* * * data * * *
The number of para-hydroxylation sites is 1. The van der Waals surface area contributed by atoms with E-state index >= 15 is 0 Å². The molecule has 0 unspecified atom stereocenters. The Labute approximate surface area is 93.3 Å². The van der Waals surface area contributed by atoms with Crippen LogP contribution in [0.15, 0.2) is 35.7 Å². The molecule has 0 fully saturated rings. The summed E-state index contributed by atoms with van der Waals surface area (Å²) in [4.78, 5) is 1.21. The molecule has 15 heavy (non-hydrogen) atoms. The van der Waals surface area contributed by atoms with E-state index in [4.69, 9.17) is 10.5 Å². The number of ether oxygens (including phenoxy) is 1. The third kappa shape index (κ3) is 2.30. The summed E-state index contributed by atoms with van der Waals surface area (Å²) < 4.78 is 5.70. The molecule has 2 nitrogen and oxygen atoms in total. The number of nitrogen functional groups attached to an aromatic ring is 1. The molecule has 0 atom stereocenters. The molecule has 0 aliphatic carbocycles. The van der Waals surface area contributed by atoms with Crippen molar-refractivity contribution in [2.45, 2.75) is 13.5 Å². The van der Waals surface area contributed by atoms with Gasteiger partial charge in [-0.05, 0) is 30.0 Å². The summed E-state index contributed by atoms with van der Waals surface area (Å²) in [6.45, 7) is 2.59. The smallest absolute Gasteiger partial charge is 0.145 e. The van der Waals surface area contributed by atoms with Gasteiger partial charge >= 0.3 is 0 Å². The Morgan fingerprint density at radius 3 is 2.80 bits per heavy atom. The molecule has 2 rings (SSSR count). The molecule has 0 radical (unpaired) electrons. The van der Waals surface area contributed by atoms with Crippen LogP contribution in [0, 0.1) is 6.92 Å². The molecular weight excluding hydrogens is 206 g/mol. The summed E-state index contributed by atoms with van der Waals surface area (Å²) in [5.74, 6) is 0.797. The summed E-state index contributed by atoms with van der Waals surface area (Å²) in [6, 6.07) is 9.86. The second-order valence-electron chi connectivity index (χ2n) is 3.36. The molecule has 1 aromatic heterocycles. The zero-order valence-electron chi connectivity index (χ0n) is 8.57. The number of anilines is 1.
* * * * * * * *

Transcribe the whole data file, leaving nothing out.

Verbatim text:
The number of para-hydroxylation sites is 1. The van der Waals surface area contributed by atoms with E-state index >= 15 is 0 Å². The molecule has 0 unspecified atom stereocenters. The Labute approximate surface area is 93.3 Å². The van der Waals surface area contributed by atoms with Crippen LogP contribution in [0.15, 0.2) is 35.7 Å². The molecule has 0 fully saturated rings. The summed E-state index contributed by atoms with van der Waals surface area (Å²) in [4.78, 5) is 1.21. The molecule has 15 heavy (non-hydrogen) atoms. The van der Waals surface area contributed by atoms with E-state index in [4.69, 9.17) is 10.5 Å². The number of ether oxygens (including phenoxy) is 1. The third kappa shape index (κ3) is 2.30. The summed E-state index contributed by atoms with van der Waals surface area (Å²) < 4.78 is 5.70. The molecule has 2 nitrogen and oxygen atoms in total. The number of nitrogen functional groups attached to an aromatic ring is 1. The molecule has 0 atom stereocenters. The molecule has 0 aliphatic carbocycles. The van der Waals surface area contributed by atoms with Crippen molar-refractivity contribution in [2.45, 2.75) is 13.5 Å². The van der Waals surface area contributed by atoms with Gasteiger partial charge in [-0.05, 0) is 30.0 Å². The summed E-state index contributed by atoms with van der Waals surface area (Å²) in [6.45, 7) is 2.59. The smallest absolute Gasteiger partial charge is 0.145 e. The van der Waals surface area contributed by atoms with Gasteiger partial charge >= 0.3 is 0 Å². The Morgan fingerprint density at radius 3 is 2.80 bits per heavy atom. The molecule has 2 rings (SSSR count). The molecule has 0 radical (unpaired) electrons. The van der Waals surface area contributed by atoms with Crippen LogP contribution in [0, 0.1) is 6.92 Å². The molecular weight excluding hydrogens is 206 g/mol. The summed E-state index contributed by atoms with van der Waals surface area (Å²) in [5.74, 6) is 0.797. The summed E-state index contributed by atoms with van der Waals surface area (Å²) in [6, 6.07) is 9.86. The second-order valence-electron chi connectivity index (χ2n) is 3.36. The molecule has 1 aromatic heterocycles. The zero-order valence-electron chi connectivity index (χ0n) is 8.57. The number of anilines is 1.